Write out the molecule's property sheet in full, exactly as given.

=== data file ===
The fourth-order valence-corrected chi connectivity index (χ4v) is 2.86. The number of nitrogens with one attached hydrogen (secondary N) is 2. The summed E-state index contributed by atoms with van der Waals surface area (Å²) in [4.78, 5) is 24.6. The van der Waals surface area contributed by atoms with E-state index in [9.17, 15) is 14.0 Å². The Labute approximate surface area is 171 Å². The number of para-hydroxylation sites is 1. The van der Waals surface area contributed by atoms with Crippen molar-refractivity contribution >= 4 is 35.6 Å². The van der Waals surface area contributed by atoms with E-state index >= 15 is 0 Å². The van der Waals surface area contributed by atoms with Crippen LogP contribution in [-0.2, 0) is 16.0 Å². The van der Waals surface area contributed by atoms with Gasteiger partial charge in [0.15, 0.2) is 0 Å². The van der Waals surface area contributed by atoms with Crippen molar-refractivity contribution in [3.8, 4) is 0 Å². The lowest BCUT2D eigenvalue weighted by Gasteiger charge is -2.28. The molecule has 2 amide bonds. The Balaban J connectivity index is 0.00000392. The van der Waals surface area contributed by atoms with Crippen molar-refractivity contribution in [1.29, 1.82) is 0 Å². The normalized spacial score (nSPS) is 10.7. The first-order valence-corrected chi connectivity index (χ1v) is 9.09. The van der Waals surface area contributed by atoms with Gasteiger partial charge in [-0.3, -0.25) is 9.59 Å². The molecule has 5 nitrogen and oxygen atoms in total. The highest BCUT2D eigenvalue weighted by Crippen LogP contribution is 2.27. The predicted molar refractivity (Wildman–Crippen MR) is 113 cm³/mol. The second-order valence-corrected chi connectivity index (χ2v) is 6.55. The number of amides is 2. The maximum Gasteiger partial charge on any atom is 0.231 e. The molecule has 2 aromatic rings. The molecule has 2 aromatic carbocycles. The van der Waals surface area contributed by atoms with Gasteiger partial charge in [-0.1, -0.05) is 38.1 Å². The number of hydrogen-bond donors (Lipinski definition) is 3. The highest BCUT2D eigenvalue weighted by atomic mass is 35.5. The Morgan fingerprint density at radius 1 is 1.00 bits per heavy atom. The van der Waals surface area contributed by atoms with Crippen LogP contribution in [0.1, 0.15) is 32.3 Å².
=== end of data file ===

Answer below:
The fourth-order valence-corrected chi connectivity index (χ4v) is 2.86. The number of nitrogens with one attached hydrogen (secondary N) is 2. The summed E-state index contributed by atoms with van der Waals surface area (Å²) in [4.78, 5) is 24.6. The van der Waals surface area contributed by atoms with E-state index in [9.17, 15) is 14.0 Å². The Labute approximate surface area is 171 Å². The number of para-hydroxylation sites is 1. The van der Waals surface area contributed by atoms with Crippen molar-refractivity contribution >= 4 is 35.6 Å². The van der Waals surface area contributed by atoms with E-state index >= 15 is 0 Å². The van der Waals surface area contributed by atoms with Crippen LogP contribution in [-0.2, 0) is 16.0 Å². The van der Waals surface area contributed by atoms with Gasteiger partial charge in [0.15, 0.2) is 0 Å². The van der Waals surface area contributed by atoms with Crippen molar-refractivity contribution in [3.8, 4) is 0 Å². The lowest BCUT2D eigenvalue weighted by Gasteiger charge is -2.28. The molecule has 2 amide bonds. The Balaban J connectivity index is 0.00000392. The van der Waals surface area contributed by atoms with Crippen molar-refractivity contribution in [1.29, 1.82) is 0 Å². The normalized spacial score (nSPS) is 10.7. The first-order valence-corrected chi connectivity index (χ1v) is 9.09. The van der Waals surface area contributed by atoms with Gasteiger partial charge in [-0.3, -0.25) is 9.59 Å². The molecule has 5 nitrogen and oxygen atoms in total. The highest BCUT2D eigenvalue weighted by Crippen LogP contribution is 2.27. The predicted molar refractivity (Wildman–Crippen MR) is 113 cm³/mol. The second-order valence-corrected chi connectivity index (χ2v) is 6.55. The number of amides is 2. The maximum Gasteiger partial charge on any atom is 0.231 e. The molecule has 2 aromatic rings. The molecule has 2 aromatic carbocycles. The van der Waals surface area contributed by atoms with Gasteiger partial charge in [-0.1, -0.05) is 38.1 Å². The number of hydrogen-bond donors (Lipinski definition) is 3. The highest BCUT2D eigenvalue weighted by atomic mass is 35.5. The Morgan fingerprint density at radius 1 is 1.00 bits per heavy atom. The van der Waals surface area contributed by atoms with Crippen LogP contribution in [0.1, 0.15) is 32.3 Å².